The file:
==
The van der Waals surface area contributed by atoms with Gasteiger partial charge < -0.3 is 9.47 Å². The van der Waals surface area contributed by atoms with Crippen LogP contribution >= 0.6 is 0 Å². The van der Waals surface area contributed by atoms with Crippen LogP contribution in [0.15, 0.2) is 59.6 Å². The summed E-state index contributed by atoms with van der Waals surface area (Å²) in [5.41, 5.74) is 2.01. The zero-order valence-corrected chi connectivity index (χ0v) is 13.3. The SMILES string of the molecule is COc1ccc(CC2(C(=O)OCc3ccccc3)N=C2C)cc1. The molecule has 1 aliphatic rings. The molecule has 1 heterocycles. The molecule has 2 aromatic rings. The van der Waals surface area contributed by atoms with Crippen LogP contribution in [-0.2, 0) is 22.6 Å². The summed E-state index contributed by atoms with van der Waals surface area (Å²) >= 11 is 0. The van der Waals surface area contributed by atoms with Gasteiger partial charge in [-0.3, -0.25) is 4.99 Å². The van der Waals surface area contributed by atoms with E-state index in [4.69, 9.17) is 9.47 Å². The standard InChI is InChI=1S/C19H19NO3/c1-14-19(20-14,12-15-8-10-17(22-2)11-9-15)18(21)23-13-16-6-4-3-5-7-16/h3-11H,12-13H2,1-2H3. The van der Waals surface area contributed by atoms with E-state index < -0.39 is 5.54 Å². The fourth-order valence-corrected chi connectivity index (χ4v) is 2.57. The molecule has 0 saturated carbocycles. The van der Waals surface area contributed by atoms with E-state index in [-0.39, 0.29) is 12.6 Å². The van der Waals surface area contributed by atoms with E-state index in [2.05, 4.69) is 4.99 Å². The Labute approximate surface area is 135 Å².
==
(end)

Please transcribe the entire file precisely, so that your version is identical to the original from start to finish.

The van der Waals surface area contributed by atoms with Gasteiger partial charge < -0.3 is 9.47 Å². The van der Waals surface area contributed by atoms with Crippen LogP contribution >= 0.6 is 0 Å². The van der Waals surface area contributed by atoms with Crippen LogP contribution in [0.15, 0.2) is 59.6 Å². The summed E-state index contributed by atoms with van der Waals surface area (Å²) in [5.41, 5.74) is 2.01. The zero-order valence-corrected chi connectivity index (χ0v) is 13.3. The SMILES string of the molecule is COc1ccc(CC2(C(=O)OCc3ccccc3)N=C2C)cc1. The molecule has 1 aliphatic rings. The molecule has 1 heterocycles. The molecule has 2 aromatic rings. The van der Waals surface area contributed by atoms with Crippen LogP contribution in [-0.2, 0) is 22.6 Å². The summed E-state index contributed by atoms with van der Waals surface area (Å²) >= 11 is 0. The van der Waals surface area contributed by atoms with Gasteiger partial charge in [-0.3, -0.25) is 4.99 Å². The van der Waals surface area contributed by atoms with E-state index in [4.69, 9.17) is 9.47 Å². The standard InChI is InChI=1S/C19H19NO3/c1-14-19(20-14,12-15-8-10-17(22-2)11-9-15)18(21)23-13-16-6-4-3-5-7-16/h3-11H,12-13H2,1-2H3. The van der Waals surface area contributed by atoms with E-state index < -0.39 is 5.54 Å². The fourth-order valence-corrected chi connectivity index (χ4v) is 2.57. The molecule has 0 saturated carbocycles. The van der Waals surface area contributed by atoms with E-state index in [-0.39, 0.29) is 12.6 Å². The van der Waals surface area contributed by atoms with E-state index in [2.05, 4.69) is 4.99 Å². The Labute approximate surface area is 135 Å².